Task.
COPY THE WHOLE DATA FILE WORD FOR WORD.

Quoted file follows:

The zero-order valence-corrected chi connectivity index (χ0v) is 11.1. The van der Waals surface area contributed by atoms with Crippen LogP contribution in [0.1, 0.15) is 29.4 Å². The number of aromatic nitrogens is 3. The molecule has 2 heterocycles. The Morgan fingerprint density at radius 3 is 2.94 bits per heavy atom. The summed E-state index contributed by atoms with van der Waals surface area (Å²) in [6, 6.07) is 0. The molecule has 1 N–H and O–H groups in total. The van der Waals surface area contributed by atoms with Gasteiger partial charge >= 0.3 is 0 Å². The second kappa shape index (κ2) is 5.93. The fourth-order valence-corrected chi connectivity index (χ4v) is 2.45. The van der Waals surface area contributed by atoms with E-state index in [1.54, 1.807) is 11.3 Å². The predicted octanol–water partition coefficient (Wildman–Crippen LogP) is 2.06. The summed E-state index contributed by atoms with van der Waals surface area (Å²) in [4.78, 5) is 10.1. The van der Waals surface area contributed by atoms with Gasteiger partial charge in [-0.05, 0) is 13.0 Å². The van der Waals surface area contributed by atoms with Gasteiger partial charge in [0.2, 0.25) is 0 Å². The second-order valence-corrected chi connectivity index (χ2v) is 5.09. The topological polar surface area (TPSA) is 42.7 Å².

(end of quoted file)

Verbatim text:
The zero-order valence-corrected chi connectivity index (χ0v) is 11.1. The van der Waals surface area contributed by atoms with Crippen LogP contribution in [0.1, 0.15) is 29.4 Å². The number of aromatic nitrogens is 3. The molecule has 2 heterocycles. The Morgan fingerprint density at radius 3 is 2.94 bits per heavy atom. The summed E-state index contributed by atoms with van der Waals surface area (Å²) in [6, 6.07) is 0. The molecule has 1 N–H and O–H groups in total. The van der Waals surface area contributed by atoms with Gasteiger partial charge >= 0.3 is 0 Å². The second kappa shape index (κ2) is 5.93. The fourth-order valence-corrected chi connectivity index (χ4v) is 2.45. The van der Waals surface area contributed by atoms with E-state index in [1.54, 1.807) is 11.3 Å². The predicted octanol–water partition coefficient (Wildman–Crippen LogP) is 2.06. The summed E-state index contributed by atoms with van der Waals surface area (Å²) in [4.78, 5) is 10.1. The van der Waals surface area contributed by atoms with Gasteiger partial charge in [-0.05, 0) is 13.0 Å². The van der Waals surface area contributed by atoms with Gasteiger partial charge in [0.2, 0.25) is 0 Å². The second-order valence-corrected chi connectivity index (χ2v) is 5.09. The topological polar surface area (TPSA) is 42.7 Å².